The First Step to Solving the Problem….
…is admitting there is one. And community, there is one. In operations, the first step to any project is identifying the objective. In common language, one could say it is acknowledging the problem. This blog series, which I hope to publish at least once a month will look at the problem and call it what is. Focusing specifically on the nonprofit sector, and with the values lens we at Benvenuti Arts use to guide our business.
Friends, I want to take this opportunity to recognize October as LGBTQ+ History Month. At Benvenuti Arts, as I imagine with many art focused organizations, we have a large number of staff who identify as part of the LGBTQ+ (or Queer) Community. I am one of those staff. This is not a secret. If you’ve every met me, I’m pretty open about my queerness and quite unapologetic about it.
Every October, I bring up the recognition of the month’s status as LGBTQ+ History Month, and without fail someone – typically a [white] heterosexual cisgender male, asks why the gays need two months. This question has become so repetitive and common, that without hesitation I respond by asking who Marsha P. Johnson was, and the person gives a look of confusion and a simple, “I don’t know”. Never giving them the answer and with as much cattiness in my voice as possible I say, “and that is why we need two months.”
Why is questioning the need for this month such a common experience shared by people outside of the LGBTQ+ Community? The answer is right there. These folks aren’t actually interested in the answer. They are using their question to admit that they had no idea LGBTQ+ history existed, let alone the month recognizing its significant impact. While they know individuals who made it to fame in the cis/hetero dominant culture (i.e. Freddy Mercury, Elton John, Ellen, etc), they don’t realize that many historical and significant figures of our community never made it past the cis/hetero barriers of privilege (i.e. Mercedes de Acosta, Edith Windsor, April Ashley, etc.).
Looking at this overall refusal to acknowledge the existence of LGBTQ+ History Month, and I can’t believe I’m saying this, makes me long for the capitalism that has driven “Gay June” to become so mainstream. See, mainstream culture has found it easy to profit on our bright colors, day long parties in public parks, and parades through town squares. It’s a little more difficult to sell a history of abuse, brutality, and murder. It’s easier to manage angry customers when you’re “standing for acceptance” verses teaching a history of oppression.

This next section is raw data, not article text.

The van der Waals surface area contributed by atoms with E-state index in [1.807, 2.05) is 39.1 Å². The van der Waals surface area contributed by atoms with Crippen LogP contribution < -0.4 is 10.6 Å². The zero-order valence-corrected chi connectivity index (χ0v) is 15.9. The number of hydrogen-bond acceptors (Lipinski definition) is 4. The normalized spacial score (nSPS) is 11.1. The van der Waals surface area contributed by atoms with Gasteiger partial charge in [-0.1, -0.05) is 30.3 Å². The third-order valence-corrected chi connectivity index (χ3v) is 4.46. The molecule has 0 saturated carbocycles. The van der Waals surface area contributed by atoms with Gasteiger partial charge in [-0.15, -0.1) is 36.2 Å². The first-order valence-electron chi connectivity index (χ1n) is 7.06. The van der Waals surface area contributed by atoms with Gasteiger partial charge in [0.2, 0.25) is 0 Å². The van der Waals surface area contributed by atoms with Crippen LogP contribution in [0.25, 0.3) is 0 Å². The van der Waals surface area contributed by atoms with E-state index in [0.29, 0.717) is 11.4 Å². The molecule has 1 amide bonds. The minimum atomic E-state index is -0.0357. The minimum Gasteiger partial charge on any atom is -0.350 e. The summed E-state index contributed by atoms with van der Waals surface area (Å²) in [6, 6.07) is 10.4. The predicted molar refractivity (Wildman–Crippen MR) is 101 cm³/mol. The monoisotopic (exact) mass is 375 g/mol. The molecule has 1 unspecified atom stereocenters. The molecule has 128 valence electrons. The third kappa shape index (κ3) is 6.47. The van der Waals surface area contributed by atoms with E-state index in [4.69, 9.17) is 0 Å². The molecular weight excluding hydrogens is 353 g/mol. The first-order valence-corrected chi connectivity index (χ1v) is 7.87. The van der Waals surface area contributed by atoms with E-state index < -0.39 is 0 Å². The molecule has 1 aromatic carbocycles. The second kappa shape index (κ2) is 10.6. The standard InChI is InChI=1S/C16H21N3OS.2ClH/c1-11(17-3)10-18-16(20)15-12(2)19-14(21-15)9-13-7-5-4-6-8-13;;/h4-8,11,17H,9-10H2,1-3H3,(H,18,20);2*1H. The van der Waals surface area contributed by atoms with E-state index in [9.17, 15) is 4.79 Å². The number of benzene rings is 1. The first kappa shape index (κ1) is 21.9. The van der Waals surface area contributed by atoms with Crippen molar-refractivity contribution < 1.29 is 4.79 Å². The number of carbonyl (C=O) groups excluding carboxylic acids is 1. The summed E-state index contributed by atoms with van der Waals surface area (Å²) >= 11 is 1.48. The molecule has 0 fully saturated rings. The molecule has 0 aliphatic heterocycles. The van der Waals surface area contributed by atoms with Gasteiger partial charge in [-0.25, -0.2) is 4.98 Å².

It would be near impossible to commercialize LGBTQ+ History Month without figuring out how to bypass the tragic story of Matthew Shepherd who died on October 12, 1998 after being senselessly beaten and tied to a post in rural Wyoming. Or to mention how queer history is celebrated in October in commemoration of the marches on Washington D.C. for LGBTQ+ rights in both 1979 and 1987. Basic rights like protections to protect queer folks from employment, housing, and/or family discriminations. Protections that nearly fifty years later still do not federally
Not that LGBTQIA+ History is entirely depressing. We’ve had some major wins at the Supreme Court (Obergefell v Hodges, Lawrence v Texas, United States v Windsor). There was something deeply poetic about witnessing the first Black president become the first president to support marriage equality and in 2011, see him repeal Don’t Ask Don’t Tell. The LGBTQ+ Community’s historical union support – as it tackled Coors Brewing Company’s discriminatory hiring practices. Incredible, awe-inspiring figures like Rev. Troy Perry, Kathy Kozachenko and Del Martin.
Why aren’t we celebrating these triumphs, mourning these losses, and recognizing that if we don’t learn this history, we are doomed to repeat it? Why do we get so excited for the Gay Summer Dance Party, but seem to ignore the history that paved the path for its simple existence? The next step in an operations plan would be to create a strategy to address the problem. Community, I can’t tell you what that is. But I hope together we figure it out.
Each day in October, a new LGBT Icon is featured with a video, bio, bibliography, downloadable images and other resources. Click here to learn more about the work LBGT History Month
Alli Knapp is the Director of Operations and Human Resources at Benvenuti Arts. Originally from Piketown, Pennsylvania – Alli began their career as a Mental Health Advocate with the Pennsylvania Office of Mental Health and Substance Abuse Services. Over the 15+ years since, they have been involved with human service organizations including Youth Collaboratory, Pennsylvania Youth and Family Training Institute, PA System of Care Partnership, and the PA Disability Rights Network. They spend their free time hosting karaoke and trivia at the Alpine in Beechview (Pittsburgh) right down the road from their house in the suburbs of Dormont